You're only as good as your last performance.
As I sit here, a little overwhelmed by the idea of writing my first blog post EVER, I reflect back to the idea that these writings are based solely around my inspirations and the things that drive me musically. At the end of the day if these writings can relate to a select few in whatever way possible, than that's a pretty awesome thing in my books! So here goes…
I thought it would be incredibly appropriate to kick things off by going back to a saying that has circled around my musical upbringing for quite some time now. “You’re only as good as your last performance”. So simple, yet filled with so much meaning. A philosophy that has reflected powerfully with me ever since my first drum teacher back in high school spilled those few words from his very lips. The year 2005, a bright-eyed kid dreaming of a life that was filled with nothing but music, performing and becoming a drumming sensation. A kid who had finally found her instrumental calling, after countless years of cringing and many shed tears over the fact that she had to continue to practise her clarinet and go to orchestra rehearsals every damn Saturday. Now a philosophy I have always tried to live by since tattooing it on my arm 6 years ago. As I sit here I think about all the moments it has pushed me to achieve more in so many different musical endeavours. For any musician, if you sit and reflect and honestly think back to your last performance, whatever that may be - gig, exam, jam, practise session? How was it? Did you leave that situation feeling accomplished? Did you walk away feeling like you pushed yourself to your limit? And what if it’s a no? How do we change this?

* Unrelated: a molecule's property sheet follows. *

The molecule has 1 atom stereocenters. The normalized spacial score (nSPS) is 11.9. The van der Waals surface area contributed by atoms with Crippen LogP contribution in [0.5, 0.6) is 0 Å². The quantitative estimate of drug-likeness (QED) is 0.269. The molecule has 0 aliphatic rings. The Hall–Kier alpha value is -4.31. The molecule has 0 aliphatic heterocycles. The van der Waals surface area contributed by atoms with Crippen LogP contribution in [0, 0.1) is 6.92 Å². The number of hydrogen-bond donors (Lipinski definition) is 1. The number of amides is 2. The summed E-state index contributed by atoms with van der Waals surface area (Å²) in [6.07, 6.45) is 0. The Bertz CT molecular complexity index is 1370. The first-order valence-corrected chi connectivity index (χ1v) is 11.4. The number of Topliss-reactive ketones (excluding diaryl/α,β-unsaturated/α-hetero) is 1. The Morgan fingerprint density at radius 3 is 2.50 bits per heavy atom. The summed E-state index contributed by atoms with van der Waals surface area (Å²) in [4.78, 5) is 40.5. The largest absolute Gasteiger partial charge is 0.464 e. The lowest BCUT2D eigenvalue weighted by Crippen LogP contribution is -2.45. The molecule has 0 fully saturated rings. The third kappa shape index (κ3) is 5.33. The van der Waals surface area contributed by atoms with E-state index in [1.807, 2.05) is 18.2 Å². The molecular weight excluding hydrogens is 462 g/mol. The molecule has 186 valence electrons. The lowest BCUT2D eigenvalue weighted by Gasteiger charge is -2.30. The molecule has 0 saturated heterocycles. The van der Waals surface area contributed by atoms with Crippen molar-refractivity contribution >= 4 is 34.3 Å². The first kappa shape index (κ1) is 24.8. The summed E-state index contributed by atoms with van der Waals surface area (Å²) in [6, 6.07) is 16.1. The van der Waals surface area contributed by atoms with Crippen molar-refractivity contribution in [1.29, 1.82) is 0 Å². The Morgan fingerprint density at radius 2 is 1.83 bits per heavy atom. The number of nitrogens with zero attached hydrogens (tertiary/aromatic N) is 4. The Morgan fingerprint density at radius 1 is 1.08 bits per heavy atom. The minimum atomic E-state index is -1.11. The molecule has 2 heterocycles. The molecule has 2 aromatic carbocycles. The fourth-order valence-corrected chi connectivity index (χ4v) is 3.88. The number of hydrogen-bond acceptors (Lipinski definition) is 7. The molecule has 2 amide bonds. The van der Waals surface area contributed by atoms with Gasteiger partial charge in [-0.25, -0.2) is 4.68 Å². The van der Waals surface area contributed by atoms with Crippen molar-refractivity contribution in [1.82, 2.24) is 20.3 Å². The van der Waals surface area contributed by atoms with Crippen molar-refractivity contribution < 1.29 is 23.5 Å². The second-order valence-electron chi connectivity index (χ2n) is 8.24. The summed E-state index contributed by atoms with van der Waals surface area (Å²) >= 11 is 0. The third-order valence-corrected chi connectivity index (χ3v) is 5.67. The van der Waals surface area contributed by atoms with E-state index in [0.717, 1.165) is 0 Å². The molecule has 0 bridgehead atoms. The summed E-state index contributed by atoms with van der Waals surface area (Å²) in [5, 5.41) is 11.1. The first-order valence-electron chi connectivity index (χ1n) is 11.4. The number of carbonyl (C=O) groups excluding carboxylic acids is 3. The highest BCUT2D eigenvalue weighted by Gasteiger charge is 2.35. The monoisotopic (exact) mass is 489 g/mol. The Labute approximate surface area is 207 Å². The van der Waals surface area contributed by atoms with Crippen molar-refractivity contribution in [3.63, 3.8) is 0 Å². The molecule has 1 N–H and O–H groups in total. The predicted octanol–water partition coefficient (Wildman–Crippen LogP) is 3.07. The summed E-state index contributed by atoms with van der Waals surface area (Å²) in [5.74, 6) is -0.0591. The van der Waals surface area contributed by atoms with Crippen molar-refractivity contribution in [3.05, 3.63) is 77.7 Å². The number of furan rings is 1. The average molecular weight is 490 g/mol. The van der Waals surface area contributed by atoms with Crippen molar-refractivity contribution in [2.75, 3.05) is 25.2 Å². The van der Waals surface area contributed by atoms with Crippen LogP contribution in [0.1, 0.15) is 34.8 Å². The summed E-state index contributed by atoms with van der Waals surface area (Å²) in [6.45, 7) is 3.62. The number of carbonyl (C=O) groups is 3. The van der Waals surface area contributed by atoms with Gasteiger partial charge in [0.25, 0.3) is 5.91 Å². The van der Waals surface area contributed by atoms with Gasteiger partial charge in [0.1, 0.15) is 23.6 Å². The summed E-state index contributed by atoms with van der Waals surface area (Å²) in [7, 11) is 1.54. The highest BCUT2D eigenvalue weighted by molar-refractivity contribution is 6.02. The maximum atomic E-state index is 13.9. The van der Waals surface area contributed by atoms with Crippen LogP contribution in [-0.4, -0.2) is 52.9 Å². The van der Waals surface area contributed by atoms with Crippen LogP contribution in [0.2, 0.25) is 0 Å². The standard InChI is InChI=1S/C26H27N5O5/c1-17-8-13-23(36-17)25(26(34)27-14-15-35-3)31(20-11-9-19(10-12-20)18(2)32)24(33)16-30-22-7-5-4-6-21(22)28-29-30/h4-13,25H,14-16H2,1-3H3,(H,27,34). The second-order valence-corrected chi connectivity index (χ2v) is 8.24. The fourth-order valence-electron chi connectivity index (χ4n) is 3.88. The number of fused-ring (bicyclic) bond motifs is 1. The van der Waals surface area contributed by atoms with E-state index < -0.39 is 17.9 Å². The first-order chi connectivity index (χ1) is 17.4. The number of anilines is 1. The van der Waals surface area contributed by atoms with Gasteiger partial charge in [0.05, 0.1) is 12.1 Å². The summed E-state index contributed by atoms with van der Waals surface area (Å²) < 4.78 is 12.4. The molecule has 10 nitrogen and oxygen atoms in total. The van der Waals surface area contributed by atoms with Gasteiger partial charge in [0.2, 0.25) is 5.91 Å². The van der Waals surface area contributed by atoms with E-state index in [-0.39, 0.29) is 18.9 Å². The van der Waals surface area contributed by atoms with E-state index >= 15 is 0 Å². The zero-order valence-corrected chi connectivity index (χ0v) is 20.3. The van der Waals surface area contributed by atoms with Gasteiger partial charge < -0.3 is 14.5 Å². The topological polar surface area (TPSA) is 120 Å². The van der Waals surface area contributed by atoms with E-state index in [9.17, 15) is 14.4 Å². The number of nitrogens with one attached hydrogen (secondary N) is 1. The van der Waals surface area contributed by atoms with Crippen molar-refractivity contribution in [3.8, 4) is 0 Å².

We can also think about this notion not just in a musical sense. If we humour the idea that whatever we find ourselves doing in our day-to-day grind, that we unlock a 100% passion fuelled element within ourselves that maybe we only tap into a small percentage of the time, what would life look like? Or more importantly what would life feel like? What could my life become if this transcends to my everyday? Maybe sometimes (and for a lot of us, a lot of the time) actions can be much harder than words. And sure, just like everything we do it may not be perfect, but at least we are letting ourselves be open to the thought and the idea of complete creative success. If we think of any one moment in our life where we gave it our complete all, chances are, that moment was nothing short of rewarding, fulfilling and invigorating. Lets think that if our practise sessions, our jams, our performances on stage and off stage all revolved around this idea, we are left with the essence of unlocking new musical heights and the opening of many doors for ourselves as musicians, and more than that, as people seizing all opportunities that come our way.
I have vivid memories of my Dad always reiterating his own take on this philosophy. “Mon, don’t leave anything in the tank”. He was completely right. It really hit hard in times of need, when I needed that extra push or when I knew deep down that maybe I was half assing something. You’re left thinking what’s the point? What am I going to achieve within myself if I go into something with half a mindset? Is it even worth it? At the end of the day I truly believe that life is based on balance, and as mentioned before sometimes actions can be much harder than a few measly little words, but its how you say those words and how you commit yourself to those words and the concept!
“You’re only as good as your last performance”. Just knowing that it can stem to a much deeper level and becoming aware of the possibility of living your life to your utmost creative potential is truly a remarkable realisation. Always try pushing yourself to your boundaries and finding new, exciting and deeper musical platforms, maybe ones you never even knew existed.